We will assume you've established that your department is a necessary cog in the corporate machine. Now we have to dispel the evil aura that sometimes surrounds the QA group. Our industry is not immune to the occasional bad apple. I personally have met some really obnoxious QA people with whom I had absolutely no desire to work. I pity their developers. In the QA world (and more often than in other technical fields), diplomacy is a requirement. As was discussed in the section on interviewing and hiring, you have to start with people who can do their job and who can work effectively with others. Still, even with a group of technically sound and diplomatic folks, there is sometimes the predisposition among developers to judge QA as evil.

Problem Solver or Problem Causer?

The good news is that there is one thing you personally can do to help improve your department's reputation. You must always be perceived as part of the team that will solve the project problems. This isn't an easy role, because you are often in the position of pointing the project problems out in the first place. Everyone in management knows it is better to be presented with a problem and a solution, rather than just a problem and shrugged shoulders. So, think about it. Let's say the schedule is in the tank. What can you do?

Don't take ownership of a problem that isn't yours.

First of all, meet with the development manager and see if he has any ideas. He may be the reason your project is in trouble, so perhaps he has thought of ways to get it back out of trouble. If that doesn't work, get out your carefully prepared risk analysis. You were planning on testing 75 percent of the high-risk items. Now you may only have time for 50 percent. Do you simply move the cutoff line up the chart and get back to work? Probably not. One of the common mistakes we make in QA management is taking ownership of a problem that isn't ours. So, now our schedule is in trouble, but not as a result of testing issues. What do we do next?

This isn't a decision you can make. It is time to reconvene the project group (including project management and development), and get an opinion. This is objective data, so you can treat it as such. "Here's the plan, here's where we are. We could test just to this point, but I'm worried that we'll leave these important areas untouched." It may be that you can reorganize the priorities, and get a wider range of testing done at a higher level. This might be safer in the long run, depending upon the product. The actual approach you settle on will vary by project. The important thing is that you're working integrally as a part of the project team to find a solution to the problem. It's not just your problem; it is the team's problem. By getting the entire team involved, ownership becomes shared (and, negatively speaking, the blame is also shared), proper exposure is given, and a more creative solution may be possible.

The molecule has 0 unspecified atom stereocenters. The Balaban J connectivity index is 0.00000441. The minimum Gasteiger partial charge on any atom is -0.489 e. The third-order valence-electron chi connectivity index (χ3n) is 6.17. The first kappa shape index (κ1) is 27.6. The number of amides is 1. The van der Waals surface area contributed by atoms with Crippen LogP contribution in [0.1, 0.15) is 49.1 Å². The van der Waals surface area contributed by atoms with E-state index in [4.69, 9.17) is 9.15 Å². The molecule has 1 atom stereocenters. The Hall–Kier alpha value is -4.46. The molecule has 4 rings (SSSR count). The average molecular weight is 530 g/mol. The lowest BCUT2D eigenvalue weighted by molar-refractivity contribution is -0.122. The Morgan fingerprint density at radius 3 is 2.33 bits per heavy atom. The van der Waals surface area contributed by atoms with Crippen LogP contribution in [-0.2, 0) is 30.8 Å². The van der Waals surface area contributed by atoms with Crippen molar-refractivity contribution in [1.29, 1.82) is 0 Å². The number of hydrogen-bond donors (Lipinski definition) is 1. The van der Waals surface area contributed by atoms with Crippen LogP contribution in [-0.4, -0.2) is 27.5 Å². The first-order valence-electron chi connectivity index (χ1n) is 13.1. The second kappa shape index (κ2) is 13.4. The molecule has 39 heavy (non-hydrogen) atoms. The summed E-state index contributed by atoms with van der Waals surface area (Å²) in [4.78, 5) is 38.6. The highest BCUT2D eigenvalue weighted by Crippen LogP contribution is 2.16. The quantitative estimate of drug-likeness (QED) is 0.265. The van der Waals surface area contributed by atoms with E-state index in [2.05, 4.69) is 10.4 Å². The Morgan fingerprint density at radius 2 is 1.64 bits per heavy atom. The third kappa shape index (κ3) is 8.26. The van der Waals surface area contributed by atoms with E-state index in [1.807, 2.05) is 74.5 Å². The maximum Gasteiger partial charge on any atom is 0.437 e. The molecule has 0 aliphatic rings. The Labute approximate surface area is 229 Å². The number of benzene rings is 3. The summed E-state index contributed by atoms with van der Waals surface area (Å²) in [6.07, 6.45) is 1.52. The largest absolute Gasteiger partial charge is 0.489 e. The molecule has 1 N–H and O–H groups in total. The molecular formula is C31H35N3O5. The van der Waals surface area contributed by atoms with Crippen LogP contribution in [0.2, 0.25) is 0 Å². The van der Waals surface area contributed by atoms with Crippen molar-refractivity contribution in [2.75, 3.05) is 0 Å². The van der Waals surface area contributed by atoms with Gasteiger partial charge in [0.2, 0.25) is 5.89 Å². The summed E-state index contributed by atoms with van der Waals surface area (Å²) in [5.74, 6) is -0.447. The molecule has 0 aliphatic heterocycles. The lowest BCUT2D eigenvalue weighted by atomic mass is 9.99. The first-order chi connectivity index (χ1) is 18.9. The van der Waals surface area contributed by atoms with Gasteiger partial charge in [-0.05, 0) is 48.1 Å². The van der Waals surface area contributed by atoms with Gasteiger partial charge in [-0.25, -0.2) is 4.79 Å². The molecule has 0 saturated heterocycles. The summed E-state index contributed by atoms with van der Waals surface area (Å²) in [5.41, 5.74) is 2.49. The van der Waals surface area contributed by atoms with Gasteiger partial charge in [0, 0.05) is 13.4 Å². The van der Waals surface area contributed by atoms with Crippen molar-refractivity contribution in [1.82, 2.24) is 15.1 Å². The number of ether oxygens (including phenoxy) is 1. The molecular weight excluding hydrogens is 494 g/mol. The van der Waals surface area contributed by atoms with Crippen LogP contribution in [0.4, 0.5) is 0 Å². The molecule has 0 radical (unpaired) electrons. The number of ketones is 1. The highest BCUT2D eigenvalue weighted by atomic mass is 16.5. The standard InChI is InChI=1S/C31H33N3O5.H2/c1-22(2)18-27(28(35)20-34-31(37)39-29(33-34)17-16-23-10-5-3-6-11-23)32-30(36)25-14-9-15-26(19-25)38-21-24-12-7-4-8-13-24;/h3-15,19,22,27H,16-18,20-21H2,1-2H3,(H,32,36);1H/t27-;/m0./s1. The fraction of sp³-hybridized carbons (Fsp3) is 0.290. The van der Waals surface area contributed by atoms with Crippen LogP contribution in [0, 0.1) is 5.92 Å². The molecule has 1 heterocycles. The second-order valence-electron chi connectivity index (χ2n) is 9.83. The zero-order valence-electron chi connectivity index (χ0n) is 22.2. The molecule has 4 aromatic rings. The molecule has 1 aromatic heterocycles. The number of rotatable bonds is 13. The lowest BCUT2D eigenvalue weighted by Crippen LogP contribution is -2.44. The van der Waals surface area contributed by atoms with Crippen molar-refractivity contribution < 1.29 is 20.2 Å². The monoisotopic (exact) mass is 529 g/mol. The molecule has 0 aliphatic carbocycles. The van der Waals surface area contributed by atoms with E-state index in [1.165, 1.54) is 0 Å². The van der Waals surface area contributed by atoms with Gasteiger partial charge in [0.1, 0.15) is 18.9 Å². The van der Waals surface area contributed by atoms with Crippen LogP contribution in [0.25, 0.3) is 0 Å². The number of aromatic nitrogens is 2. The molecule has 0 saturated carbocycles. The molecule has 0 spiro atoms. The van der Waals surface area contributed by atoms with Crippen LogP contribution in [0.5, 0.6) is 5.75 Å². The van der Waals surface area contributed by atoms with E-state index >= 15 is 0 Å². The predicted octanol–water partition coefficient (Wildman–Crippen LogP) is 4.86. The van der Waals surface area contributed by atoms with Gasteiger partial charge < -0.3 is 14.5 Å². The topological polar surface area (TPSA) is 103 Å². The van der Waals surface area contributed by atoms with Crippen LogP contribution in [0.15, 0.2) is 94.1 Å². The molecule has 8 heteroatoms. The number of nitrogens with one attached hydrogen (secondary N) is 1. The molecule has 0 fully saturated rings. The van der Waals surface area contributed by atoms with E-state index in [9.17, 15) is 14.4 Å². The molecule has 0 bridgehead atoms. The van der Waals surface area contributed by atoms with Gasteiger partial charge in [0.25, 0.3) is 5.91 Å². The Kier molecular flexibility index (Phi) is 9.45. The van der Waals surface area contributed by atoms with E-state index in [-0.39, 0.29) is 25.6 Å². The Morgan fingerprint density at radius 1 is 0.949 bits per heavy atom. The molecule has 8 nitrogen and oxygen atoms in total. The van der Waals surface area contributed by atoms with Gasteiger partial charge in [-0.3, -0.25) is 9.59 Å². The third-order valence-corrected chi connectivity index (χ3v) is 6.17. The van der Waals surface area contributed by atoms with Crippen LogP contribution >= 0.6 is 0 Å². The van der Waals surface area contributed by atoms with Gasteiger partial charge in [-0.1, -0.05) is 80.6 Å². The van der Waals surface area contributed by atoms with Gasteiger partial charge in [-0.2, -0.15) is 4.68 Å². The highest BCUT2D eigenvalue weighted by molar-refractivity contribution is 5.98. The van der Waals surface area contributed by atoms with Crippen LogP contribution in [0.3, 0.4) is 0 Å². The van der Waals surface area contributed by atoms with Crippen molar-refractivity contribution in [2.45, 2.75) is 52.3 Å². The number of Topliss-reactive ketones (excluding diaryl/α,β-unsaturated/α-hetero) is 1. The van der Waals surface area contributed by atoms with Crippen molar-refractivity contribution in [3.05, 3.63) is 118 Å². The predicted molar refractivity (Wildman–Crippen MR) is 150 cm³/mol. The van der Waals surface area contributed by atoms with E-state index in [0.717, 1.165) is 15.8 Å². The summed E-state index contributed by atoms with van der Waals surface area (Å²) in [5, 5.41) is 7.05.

Unrealistic Expectations

If expectations are unrealistic, who set them?

As a manager or lead, you may find yourself defending your group against someone's unrealistic expectations. That's never a comfortable position, but if you find yourself in it, you need to figure out how those unreasonable expectations got set in the first place. Did you fail to do adequate project preparation, making clear how the testing would be executed? Did they expect the performance problems to be found at the beginning of testing, before you had adequate functionality to run the load tests? Anytime you find yourself on the defensive, you should be able to point to documentation that was previously presented that explains your position. If you don't have that documentation, maybe you didn't do your job in the project planning stages. Now you know what to improve upon next time.

The same applies if you find yourself giving anything but an objective response with supporting data. The only reason to be giving an emotional or off-the-cuff response to project issues is that you didn't do the planning and gather the documentation you needed to support yourself. Have you ever been asked how you know a product is ready to ship? The correct answer is not, "Because it feels right." The correct answer is demonstrated in charts and graphs showing the risks that were mitigated by the successful execution of the specified test cases. Since (after reading this) you will be doing excellent planning and documenting, remember to regularly publish your progress documents so issues can be raised early.